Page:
For as long as I can remember, I have loved the principles on which the Democratic Party has stood. As a young girl, I read and committed to the wonderful idealism our Party spoke of with such eloquence, and everything I believe as an adult was formed by those ideals.
“Confidence thrives on honesty, on honor, on the sacredness of obligations, on faithful protection and on unselfish performance. Without them it cannot live,” said Franklin Roosevelt, in speaking to our faith in the people.
“My definition of a free society is a society where it is safe to be unpopular,” said Adlai Stevenson, in support of freedom of speech and of expression.
“Each time a man stands up for an ideal, or acts to improve the lot of others, or strikes out against injustice, he sends forth a tiny ripple of hope, and crossing each other from a million different centers of energy and daring those ripples build a current which can sweep down the mightiest of walls of oppression and resistance,” said Bobby Kennedy, in explaining the origin and the power of hope.
I could read those quotes from our Party’s history all day - so inspiring, so beautiful, so much love for humanity. Now, contrast that with what we have heard pouring out of the Democratic National Convention for the last three nights. All but a few seconds of each speech has focused solely on hatred of Donald Trump. Everything has been focus-grouped and quantified. Gone is the eloquence and scope of our ideals, and gone is our confidence in the people. We have become what we most despise.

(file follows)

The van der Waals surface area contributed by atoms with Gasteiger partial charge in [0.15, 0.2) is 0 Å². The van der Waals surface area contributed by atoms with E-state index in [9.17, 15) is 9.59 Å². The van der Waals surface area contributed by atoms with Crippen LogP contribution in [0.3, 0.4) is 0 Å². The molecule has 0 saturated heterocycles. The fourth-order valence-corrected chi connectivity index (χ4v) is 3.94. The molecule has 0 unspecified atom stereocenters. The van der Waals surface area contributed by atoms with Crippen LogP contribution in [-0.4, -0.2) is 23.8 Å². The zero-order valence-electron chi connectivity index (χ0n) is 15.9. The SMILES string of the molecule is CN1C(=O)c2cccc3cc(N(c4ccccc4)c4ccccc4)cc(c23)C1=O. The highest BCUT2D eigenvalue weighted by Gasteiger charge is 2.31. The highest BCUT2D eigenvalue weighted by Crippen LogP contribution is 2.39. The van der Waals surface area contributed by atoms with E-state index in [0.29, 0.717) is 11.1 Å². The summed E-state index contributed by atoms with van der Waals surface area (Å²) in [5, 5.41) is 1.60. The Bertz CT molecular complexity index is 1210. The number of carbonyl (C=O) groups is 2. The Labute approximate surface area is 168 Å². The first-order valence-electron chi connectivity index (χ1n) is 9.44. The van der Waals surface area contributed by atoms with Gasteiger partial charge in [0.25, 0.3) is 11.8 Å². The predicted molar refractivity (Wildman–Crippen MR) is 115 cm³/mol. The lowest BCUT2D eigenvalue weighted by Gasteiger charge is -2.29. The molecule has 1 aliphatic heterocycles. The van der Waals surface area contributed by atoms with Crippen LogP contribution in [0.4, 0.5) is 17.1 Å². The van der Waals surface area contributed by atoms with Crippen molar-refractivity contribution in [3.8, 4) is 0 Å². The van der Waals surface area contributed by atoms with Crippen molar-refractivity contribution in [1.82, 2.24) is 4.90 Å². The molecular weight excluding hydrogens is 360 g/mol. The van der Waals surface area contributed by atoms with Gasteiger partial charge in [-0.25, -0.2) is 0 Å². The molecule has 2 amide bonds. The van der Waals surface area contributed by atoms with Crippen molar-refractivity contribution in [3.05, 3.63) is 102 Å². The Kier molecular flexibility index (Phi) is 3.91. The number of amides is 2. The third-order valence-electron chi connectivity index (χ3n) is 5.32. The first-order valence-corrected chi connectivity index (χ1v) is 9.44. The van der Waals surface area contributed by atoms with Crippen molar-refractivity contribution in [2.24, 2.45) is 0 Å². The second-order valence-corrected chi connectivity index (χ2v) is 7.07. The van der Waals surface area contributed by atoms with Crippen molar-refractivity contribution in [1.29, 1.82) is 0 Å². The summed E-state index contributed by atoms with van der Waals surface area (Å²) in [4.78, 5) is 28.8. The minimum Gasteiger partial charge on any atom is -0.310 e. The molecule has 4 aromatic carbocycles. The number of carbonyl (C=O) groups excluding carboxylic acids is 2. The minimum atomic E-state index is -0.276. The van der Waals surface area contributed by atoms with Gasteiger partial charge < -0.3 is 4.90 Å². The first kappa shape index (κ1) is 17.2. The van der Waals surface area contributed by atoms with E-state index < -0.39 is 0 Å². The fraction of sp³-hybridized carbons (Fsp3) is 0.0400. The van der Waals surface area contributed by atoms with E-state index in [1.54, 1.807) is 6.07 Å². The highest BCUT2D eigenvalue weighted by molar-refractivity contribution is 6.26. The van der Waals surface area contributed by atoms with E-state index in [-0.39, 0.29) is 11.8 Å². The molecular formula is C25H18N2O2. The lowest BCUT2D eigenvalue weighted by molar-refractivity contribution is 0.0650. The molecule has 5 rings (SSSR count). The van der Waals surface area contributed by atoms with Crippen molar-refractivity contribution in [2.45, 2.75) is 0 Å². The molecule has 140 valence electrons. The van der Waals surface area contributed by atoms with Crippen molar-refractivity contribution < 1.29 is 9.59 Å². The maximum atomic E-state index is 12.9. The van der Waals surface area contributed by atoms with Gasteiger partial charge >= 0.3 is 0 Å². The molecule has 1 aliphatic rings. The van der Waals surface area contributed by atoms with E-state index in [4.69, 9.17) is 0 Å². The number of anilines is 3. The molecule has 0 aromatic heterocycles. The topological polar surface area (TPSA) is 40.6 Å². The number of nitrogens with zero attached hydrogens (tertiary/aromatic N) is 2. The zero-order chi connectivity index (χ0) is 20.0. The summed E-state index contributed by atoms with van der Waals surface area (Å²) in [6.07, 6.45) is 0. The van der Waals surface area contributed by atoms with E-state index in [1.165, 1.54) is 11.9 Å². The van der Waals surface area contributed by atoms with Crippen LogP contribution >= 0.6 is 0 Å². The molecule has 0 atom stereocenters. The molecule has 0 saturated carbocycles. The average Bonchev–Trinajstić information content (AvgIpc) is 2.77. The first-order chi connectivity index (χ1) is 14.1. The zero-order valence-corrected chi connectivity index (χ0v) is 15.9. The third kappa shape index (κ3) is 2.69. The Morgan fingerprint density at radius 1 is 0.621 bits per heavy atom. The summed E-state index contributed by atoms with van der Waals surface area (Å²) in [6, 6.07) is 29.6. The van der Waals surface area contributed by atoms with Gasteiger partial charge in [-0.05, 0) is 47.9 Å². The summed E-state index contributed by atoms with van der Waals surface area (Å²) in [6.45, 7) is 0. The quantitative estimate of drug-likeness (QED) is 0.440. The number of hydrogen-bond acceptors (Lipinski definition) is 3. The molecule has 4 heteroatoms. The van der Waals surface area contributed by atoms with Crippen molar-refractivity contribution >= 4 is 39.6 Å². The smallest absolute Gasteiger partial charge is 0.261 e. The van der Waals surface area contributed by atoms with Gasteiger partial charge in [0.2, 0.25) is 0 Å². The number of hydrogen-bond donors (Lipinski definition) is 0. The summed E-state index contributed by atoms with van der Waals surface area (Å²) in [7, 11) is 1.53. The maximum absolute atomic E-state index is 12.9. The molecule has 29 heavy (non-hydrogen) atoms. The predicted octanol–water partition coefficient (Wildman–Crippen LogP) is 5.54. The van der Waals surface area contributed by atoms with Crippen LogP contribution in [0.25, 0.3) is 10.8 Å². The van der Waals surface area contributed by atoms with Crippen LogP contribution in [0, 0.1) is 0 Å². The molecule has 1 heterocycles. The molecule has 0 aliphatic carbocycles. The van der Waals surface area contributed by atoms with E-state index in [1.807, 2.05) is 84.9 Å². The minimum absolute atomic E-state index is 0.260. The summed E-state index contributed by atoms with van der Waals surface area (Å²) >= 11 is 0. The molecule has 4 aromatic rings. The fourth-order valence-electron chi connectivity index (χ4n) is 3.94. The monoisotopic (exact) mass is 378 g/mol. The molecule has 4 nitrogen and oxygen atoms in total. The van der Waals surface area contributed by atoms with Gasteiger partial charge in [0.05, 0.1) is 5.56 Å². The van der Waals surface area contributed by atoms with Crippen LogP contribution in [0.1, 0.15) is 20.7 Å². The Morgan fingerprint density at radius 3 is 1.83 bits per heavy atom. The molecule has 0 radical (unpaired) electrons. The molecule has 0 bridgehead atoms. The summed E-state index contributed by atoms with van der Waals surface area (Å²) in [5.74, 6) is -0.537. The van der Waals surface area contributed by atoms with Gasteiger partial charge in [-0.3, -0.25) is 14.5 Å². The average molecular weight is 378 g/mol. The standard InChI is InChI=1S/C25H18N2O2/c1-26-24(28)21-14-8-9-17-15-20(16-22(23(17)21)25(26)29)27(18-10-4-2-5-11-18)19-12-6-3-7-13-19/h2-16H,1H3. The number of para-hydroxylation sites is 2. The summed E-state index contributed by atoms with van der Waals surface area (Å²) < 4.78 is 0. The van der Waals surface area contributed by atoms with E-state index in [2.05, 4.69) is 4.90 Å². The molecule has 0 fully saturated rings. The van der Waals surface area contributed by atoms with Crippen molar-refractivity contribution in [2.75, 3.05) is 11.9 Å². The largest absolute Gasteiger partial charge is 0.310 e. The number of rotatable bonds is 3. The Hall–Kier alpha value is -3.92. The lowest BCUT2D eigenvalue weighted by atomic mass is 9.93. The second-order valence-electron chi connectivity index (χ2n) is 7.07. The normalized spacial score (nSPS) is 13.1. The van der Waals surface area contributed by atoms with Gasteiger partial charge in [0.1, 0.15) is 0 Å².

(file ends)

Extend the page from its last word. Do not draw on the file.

Former candidate for the Democratic Party nomination for President, Andrew Yang, said, “If we’re not standing up for the trucker, the waitress or the retail clerk, who are we standing up for? Democrats have this tendency to have a message out there and then if you don’t’ like the message, it’s like, well, it’s your fault… There’s this patronizing element to a lot of what we say and do, and it’s hurting us, and it’s wrong, unproductive, it’s a great way to not win.”
He also said, in one of the first debates this year, “Donald Trump is not the cause of all of our problems, and we are making a mistake when we act like he is. He is a symptom of a disease. He is a symptom of a disease that has been building up in our communities for years and decades. It is our job to get to the harder work of curing the disease.”
For his blaspheme, he was intentionally left out of commensurate coverage at both MSNBC and CNN in spite of his impressive fund raising and polling numbers. Remember Adlai Stevenson’s definition of a free society? We are supposed to be safe in being unpopular. It's always been our strength, and we are losing it by intentionally stifling thoughtful discourse.
My warning, which I have repeatedly delivered over the past year, is that hatred and anger are no way to sell a new car. We need to listen to how we sound to an objective listener, because those are the voters we must have to win. Idealism, hope and those shiny new possibilities are what we need to sell the American electorate on Joe Biden. It’s not too late to pivot.
Photo courtesy of swarajyamag.com.